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ENTERTAINMENT
November 28, 2011 | James Rainey
Since their renaissance in the 1960s counterculture, alternative papers have thrived on free-spirited journalism and a libertarian advertising philosophy. Strip clubs, escorts and, lately, medical marijuana emporiums, filled countless pages with their ads. The ads might have provoked occasional scorn but probably never the kind of sustained backlash currently aimed at the nation's largest alternative news publisher by some religious leaders and law enforcement officials. The subject of their wrath has been Village Voice Media's backpage.com, an online classified advertising service that critics say is a too-easy platform for predators intent on offering underage victims for prostitution.
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NATIONAL
July 30, 2012 | By Matt Pearce
You could say Backpage.com is a page nearly everyone wants to rip out of the Internet, crumple up and throw away. Last week, two legal cases out of Washington state illustrated how the popular website, known for its promotion of adult escort services, has to cling by its nails to the generosity of American law to survive. On Friday, three girls - two 13 and one 15  at the time they ran away from home - filed suit in Pierce County Superior Court against Backpage.com, alleging it allowed them to be bought and sold over the site for sex by the pimps who captured them.
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ENTERTAINMENT
October 25, 2011 | By James Rainey, Los Angeles Times
LA Weekly Editor Drex Heikes announced Monday that he would step down and the Phoenix-based company that publishes the paper quickly named his replacement — Sarah Fenske, who has been managing editor of the Weekly's sister publication in St. Louis. Heikes, who served for a little more than two years as editor of the alternative paper, told his staff that he was proud of the paper's growing readership in print and online but that he needed a break before pursuing his next venture in journalism.
ENTERTAINMENT
November 28, 2011 | James Rainey
Since their renaissance in the 1960s counterculture, alternative papers have thrived on free-spirited journalism and a libertarian advertising philosophy. Strip clubs, escorts and, lately, medical marijuana emporiums, filled countless pages with their ads. The ads might have provoked occasional scorn but probably never the kind of sustained backlash currently aimed at the nation's largest alternative news publisher by some religious leaders and law enforcement officials. The subject of their wrath has been Village Voice Media's backpage.com, an online classified advertising service that critics say is a too-easy platform for predators intent on offering underage victims for prostitution.
BUSINESS
November 29, 2005 | Jube Shiver Jr., Times Staff Writer
In a move uniting two major alternative newspaper chains, government antitrust regulators have cleared the pending merger of New Times Media with Village Voice Media Inc., the owner of LA Weekly, OC Weekly and New York's Village Voice. The Federal Trade Commission posted a notice on its website that it had ended its investigation of the merger. New York-based Village Voice Media owns six weekly urban newspapers, while New Times of Phoenix owns 11.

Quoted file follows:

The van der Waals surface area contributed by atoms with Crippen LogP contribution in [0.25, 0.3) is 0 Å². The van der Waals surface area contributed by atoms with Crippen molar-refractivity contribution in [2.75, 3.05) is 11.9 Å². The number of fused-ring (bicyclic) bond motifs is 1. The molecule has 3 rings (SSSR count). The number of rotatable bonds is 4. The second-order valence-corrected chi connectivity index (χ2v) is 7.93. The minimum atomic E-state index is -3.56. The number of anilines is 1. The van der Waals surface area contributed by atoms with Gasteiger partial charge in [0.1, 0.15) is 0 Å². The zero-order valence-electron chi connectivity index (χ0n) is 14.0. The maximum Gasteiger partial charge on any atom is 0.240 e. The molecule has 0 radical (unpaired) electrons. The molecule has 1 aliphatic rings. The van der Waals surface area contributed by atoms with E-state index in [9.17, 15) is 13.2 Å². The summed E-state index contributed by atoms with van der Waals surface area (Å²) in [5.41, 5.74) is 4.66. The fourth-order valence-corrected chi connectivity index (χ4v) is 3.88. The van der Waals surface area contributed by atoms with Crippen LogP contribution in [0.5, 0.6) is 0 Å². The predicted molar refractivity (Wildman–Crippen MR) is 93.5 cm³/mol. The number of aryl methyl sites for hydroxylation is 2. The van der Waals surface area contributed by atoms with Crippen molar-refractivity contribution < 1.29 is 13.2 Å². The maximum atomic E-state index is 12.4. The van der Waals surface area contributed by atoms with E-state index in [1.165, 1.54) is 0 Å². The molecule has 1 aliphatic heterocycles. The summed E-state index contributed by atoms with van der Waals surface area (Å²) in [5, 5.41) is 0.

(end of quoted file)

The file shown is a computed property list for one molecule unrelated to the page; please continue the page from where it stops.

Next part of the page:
BUSINESS
January 28, 2003 | P.J. Huffstutter, Times Staff Writer
Alternative newsweekly chains NT Media and Village Voice Media have reached a tentative agreement with the Justice Department that would settle charges that they violated antitrust laws when they agreed to close competing newspapers in Los Angeles and Cleveland. As part of the settlement, the publishers agreed to sell the assets of their shuttered papers within 30 days to new owners, which would revive them. The sales would be monitored by the Justice Department.
ENTERTAINMENT
December 21, 2002 | TIM RUTTEN
PROSECUTORS investigating whether the nation's two largest alternative newspaper chains violated federal and state antitrust laws when they closed competing publications in Los Angeles and Cleveland will begin taking sworn testimony in Southern California during the first week of January, according to law enforcement officials and witnesses whose depositions already have been scheduled.
BUSINESS
October 25, 2005 | Geoff Boucher, Times Staff Writer
Three years after packing up and leaving town, New Times announced Monday that it was returning to Los Angeles, buying former rival LA Weekly as part of a deal that would create the nation's largest chain of alternative newspapers. New Times said it was buying Village Voice Media Inc., which also owns New York's celebrated Village Voice, OC Weekly and sister papers in three other markets. Financial terms weren't disclosed.
ENTERTAINMENT
June 30, 2009 | Sherry Stern
Drex Heikes, a former editor at the Los Angeles Times and most recently an editor in Las Vegas, has been named the next editor of LA Weekly. Heikes will replace Laurie Ochoa, who was forced to resign earlier this month by executives of Village Voice Media, which publishes the alternative newspaper. Heikes spent 18 years at The Times, including seven as an editor of the Los Angeles Times magazine. In 2005, he joined the Las Vegas Sun as the No. 2 editor. Most recently he assigned and edited the Sun's Pulitzer Prize-winning investigation of the deaths of construction workers.